I've been working on publication for a long, long time now. I believe my first short story rejection is dated sometime in the 80's. Yea. A long, long time, indeed.
There have been hiatuses from time to time, when I either didn't feel anything was good enough, or I was between duty stations in the Navy, or I was just plain too busy or away too much of the time to constantly send things out in the mail. This was especially hard before the advent of e-queries.
I've also recently been thinking a lot about epublishing. It certainly seems to be the way of the future. I've been doing copious amounts of research on the subject, and it's frankly quite intriguing. The royalty margins are better, that's for sure. I also have more creative control over what I'm putting out there, and while that may not always be a good thing, at times even the pros don't get it as right as they could. And, perhaps the most enticing part, it allows publication of stories that might never otherwise see the light of day.
It's a lot of work, though. If I'm to do it right, there's no cutting corners. There's no putting out a less than quality work. If I'm in, I'm all in. And that means editing it and refining it until I'm sick and tired of it, and then handing it over to a pro to do the same. Then back for additional edits and tweaks.
And it means getting a professional cover for it, one that will hopefully set it apart from the other self-published stuff, and help it compete with the big boys. Which brings us to the progress I noted in the title. I'm pleased to be able to say last night I got a sneak peek at what the cover for Separate Worlds is going to look like. I won't give away too much, but the digital designer who's doing the cover mailed me the initial base from which he's making the cover, and I was much impressed! It's a work in progress, but so far it looks excellent. It's going to be a great one, and a critical part of the publishing process.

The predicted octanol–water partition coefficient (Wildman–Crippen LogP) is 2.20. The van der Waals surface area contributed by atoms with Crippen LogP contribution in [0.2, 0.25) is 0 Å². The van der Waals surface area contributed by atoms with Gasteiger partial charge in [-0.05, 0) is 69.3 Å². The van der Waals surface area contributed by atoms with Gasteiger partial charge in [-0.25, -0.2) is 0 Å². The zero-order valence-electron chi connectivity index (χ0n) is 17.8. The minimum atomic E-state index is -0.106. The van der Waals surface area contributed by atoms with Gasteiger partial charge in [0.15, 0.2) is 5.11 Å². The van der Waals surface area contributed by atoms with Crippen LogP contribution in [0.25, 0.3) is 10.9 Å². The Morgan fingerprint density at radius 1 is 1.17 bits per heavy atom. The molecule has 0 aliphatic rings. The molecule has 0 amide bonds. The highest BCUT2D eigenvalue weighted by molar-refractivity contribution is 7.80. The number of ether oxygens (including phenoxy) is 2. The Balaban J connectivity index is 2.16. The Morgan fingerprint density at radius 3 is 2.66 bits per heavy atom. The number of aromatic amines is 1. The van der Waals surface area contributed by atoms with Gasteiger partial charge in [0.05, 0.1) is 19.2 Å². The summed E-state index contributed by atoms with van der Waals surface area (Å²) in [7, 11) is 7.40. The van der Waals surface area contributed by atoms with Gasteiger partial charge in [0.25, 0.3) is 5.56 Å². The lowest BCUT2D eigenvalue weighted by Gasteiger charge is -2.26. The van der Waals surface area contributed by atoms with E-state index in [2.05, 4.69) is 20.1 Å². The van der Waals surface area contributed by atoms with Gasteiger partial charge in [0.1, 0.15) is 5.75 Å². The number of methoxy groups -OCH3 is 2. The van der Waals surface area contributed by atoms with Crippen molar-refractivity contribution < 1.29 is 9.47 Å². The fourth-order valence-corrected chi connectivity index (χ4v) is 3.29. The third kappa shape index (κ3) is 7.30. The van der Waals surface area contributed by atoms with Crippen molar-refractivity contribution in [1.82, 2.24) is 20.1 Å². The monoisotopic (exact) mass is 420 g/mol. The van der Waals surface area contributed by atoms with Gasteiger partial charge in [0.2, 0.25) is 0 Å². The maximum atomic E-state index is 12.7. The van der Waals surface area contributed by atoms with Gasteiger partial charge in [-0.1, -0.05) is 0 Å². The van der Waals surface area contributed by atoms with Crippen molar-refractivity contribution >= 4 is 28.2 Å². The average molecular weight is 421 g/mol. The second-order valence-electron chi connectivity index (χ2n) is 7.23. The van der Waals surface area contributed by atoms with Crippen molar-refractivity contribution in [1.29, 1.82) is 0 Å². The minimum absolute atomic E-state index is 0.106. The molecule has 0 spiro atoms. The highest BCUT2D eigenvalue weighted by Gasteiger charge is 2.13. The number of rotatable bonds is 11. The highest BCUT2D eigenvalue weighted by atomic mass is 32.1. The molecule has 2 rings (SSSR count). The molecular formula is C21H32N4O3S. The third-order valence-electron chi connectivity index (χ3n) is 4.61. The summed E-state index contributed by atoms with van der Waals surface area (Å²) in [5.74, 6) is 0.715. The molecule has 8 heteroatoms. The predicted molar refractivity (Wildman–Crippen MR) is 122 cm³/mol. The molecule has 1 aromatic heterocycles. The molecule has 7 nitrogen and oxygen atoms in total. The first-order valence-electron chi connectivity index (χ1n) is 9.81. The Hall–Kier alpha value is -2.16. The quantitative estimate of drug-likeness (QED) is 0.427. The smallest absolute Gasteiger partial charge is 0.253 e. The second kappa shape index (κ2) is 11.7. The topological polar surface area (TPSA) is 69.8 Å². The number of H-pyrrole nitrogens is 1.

I've said before there are only a few things needed, besides a great story of course, to propel book sales. Marketing is an obvious one, and we'll talk more about that later. Another is the jacket blurb. That's often the only real snapshot of what's inside the book a reader gets before buying it or putting it back and walking away. I'm working on that part. The other thing is the cover. People are drawn to professional-looking covers, because it suggests a professional book. And even if the book isn't produced by one of the big six, having a professional cover does a lot for it. Not only is it harder to tell it wasn't published in New York, it suggests that care and professionalism were put into the book. It suggests the author took the time and effort to put out a quality product, and that's what readers are looking for.
So it appears I'm well on the way to solidifying one of those areas with exactly the professional quality I was looking for. We'll see about the rest. For now, things are looking good. I have a long way to go, but in the end I will be confident about the product I'm putting out.